Irregular Narrow Complex Tachycardia in a 29-Year-Old Woman
- 1 to 2 atrioventricular conduction
- atrioventricular nodal reentrant tachycardia
- dual atrioventricular nonreentrant tachycardia
A 29-year-old woman without known medical illness was evaluated for incessant palpitations. She presented to an emergency department multiple times, where various diagnoses were made, including junctional tachycardia, atrial tachycardia, and atrial fibrillation. Therapy with propafenone, metoprolol, and rivaroxaban was initiated, but her symptoms continued. Echocardiography did not show evidence of structural heart disease. The patient was then referred to our hospital for further treatment and potential ablation for atrial fibrillation. At her clinic visit, a 12- ECG revealed an irregular narrow complex tachycardia with group beating pattern (Figure 1).
What is the rhythm shown in Figure 1?
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Response to ECG Challenge
P waves arising from the sinus node are seen at a rate of 66 beats per minute. Each P wave is followed by 2 QRS complexes until the tachycardia terminates, followed by reinitiation of tachycardia with the same pattern. The double ventricular response to a single atrial activation, called 1 to 2 atrioventricular conduction or dual ventricular response, occurs when activation from each sinus beat first proceeds down the fast pathway (FP) to create a QRS complex with a short PR interval, followed by activation down the slow pathway (SP) to create another QRS complex with a longer PR interval1 (Figure 2). This repeats itself for each sinus beat, leading to a nonreentrant tachycardia named dual atrioventricular nonreentrant tachycardia.2,3 The occurrence of 1 to 2 atrioventricular conduction during sinus rhythm requires the absence of retrograde concealment into the SP by antegrade activation down the FP (Figure 3). It also requires slow enough conduction down the SP to allow recovery of the His-Purkinje system to produce another QRS complex. Also notable is the occurrence of Wenckebach phenomenon in the SP, such that there is progressive prolongation of the PR interval for the second QRS complex (arising from SP conduction), followed by block leading to temporary termination of the tachycardia.1 In Figure 2, the PR interval associated with SP conduction progressively prolongs from 600 to 680 milliseconds after the 4th, 5th, and 6th sinus beats, followed by complete block in the SP after the 7th sinus beat.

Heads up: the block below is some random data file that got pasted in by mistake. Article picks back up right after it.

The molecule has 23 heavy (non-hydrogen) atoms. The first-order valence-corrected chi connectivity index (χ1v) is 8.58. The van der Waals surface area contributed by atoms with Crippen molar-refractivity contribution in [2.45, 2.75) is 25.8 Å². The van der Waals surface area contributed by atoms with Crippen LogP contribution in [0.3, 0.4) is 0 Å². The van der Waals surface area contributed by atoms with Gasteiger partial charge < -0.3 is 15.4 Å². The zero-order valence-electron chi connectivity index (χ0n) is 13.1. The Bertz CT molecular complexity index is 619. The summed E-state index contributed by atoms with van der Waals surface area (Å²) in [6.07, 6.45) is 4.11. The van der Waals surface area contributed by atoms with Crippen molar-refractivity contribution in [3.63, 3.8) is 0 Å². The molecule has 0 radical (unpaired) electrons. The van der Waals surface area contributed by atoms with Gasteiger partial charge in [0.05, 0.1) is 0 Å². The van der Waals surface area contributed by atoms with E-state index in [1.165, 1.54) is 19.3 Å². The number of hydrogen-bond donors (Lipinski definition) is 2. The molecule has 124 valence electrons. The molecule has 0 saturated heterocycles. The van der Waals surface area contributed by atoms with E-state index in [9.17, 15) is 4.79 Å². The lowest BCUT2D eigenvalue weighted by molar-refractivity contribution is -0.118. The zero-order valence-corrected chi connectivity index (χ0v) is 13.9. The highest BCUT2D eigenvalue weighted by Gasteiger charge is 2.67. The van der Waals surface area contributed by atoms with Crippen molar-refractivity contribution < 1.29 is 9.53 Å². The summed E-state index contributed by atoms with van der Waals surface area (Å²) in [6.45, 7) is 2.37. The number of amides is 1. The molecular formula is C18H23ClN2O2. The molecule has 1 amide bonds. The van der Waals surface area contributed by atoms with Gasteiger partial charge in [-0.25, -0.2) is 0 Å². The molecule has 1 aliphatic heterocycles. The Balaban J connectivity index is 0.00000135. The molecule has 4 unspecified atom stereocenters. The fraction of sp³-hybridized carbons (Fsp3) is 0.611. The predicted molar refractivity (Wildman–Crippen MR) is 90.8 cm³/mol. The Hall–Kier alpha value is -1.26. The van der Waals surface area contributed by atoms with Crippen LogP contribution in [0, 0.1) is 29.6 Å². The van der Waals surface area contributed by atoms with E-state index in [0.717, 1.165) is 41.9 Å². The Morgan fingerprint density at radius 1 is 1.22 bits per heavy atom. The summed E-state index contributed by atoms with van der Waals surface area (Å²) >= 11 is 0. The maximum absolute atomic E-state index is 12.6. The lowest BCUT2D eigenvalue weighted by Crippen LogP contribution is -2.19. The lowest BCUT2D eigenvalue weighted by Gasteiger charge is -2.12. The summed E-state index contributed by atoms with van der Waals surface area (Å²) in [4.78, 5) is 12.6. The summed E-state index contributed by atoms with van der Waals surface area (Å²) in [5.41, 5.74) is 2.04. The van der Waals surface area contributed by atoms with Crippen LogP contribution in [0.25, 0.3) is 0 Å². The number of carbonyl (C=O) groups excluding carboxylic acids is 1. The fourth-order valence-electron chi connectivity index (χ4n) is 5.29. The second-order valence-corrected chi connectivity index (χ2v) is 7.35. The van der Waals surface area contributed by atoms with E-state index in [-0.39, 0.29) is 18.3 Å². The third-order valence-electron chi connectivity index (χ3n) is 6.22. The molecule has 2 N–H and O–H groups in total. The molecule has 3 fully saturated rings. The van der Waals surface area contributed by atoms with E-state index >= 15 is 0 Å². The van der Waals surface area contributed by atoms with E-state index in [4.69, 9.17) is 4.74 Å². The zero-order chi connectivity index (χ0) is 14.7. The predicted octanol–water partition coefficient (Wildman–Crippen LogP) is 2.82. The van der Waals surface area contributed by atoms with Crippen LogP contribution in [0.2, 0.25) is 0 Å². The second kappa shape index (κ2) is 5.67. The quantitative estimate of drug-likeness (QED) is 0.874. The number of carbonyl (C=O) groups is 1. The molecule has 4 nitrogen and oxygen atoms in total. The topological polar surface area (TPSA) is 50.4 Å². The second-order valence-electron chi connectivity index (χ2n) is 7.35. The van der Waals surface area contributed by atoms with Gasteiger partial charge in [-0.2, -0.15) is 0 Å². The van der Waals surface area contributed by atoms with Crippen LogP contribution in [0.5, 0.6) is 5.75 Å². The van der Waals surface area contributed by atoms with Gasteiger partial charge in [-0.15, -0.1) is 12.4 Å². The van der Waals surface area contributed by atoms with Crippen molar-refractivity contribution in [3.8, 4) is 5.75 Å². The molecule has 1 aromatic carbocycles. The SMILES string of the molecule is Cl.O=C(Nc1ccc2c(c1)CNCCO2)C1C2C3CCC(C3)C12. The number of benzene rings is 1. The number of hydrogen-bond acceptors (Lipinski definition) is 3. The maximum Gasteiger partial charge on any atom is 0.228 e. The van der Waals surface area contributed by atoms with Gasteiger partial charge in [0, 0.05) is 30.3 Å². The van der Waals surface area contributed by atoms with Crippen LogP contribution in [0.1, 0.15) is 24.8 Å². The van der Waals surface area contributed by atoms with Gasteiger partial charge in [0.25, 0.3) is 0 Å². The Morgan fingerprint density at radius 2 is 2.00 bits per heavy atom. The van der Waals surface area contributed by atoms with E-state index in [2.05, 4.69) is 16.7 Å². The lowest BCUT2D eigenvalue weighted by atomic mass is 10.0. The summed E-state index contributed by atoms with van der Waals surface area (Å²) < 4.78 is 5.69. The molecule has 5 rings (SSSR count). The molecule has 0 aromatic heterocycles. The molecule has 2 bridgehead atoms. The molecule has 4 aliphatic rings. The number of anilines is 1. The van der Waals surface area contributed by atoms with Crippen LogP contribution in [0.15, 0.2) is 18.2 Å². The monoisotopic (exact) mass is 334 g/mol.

Differential diagnosis for this ECG includes single junctional extrasystole after each sinus beat. However, the repetitive group beating pattern makes this less likely. The presence of regular sinus rhythm with no other apparent atrial activity excludes other common causes of irregular narrow complex tachycardia, such as atrial fibrillation, atrial flutter, and multifocal atrial tachycardia.
The patient underwent an electrophysiology study that confirmed the presence of dual atrioventricular nodal physiology and 1 to 2 atrioventricular conduction during sinus rhythm and with premature atrial contraction (Figure 4A). In addition, 1 to 2 atrioventricular conduction resulted in induction of typical atrioventricular nodal reentrant tachycardia (AVNRT), an unusual form of AVNRT initiation (Figure 4B). AVNRT is most commonly initiated by a premature atrial contraction that encounters a refractory FP, resulting in conduction down the SP. If conduction in the SP is slow enough, then the FP repolarizes and can conduct in the retrograde direction, thus initiating a reentrant rhythm. In this case, however, the 1 to 2 atrioventricular conduction results in conduction down the FP, followed by the SP to produce 2 QRS complexes. The FP recovers refractoriness by the time that SP conduction is completed, resulting in its retrograde activation to initiate AVNRT. AVNRT is a reentrant tachycardia, unlike dual atrioventricular nonreentrant tachycardia. Radiofrequency ablation of the SP in the triangle of Koch resulted in elimination of both forms of tachycardia. The patient did not have recurrent tachycardia 6 months after the ablation.
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- © 2017 American Heart Association, Inc.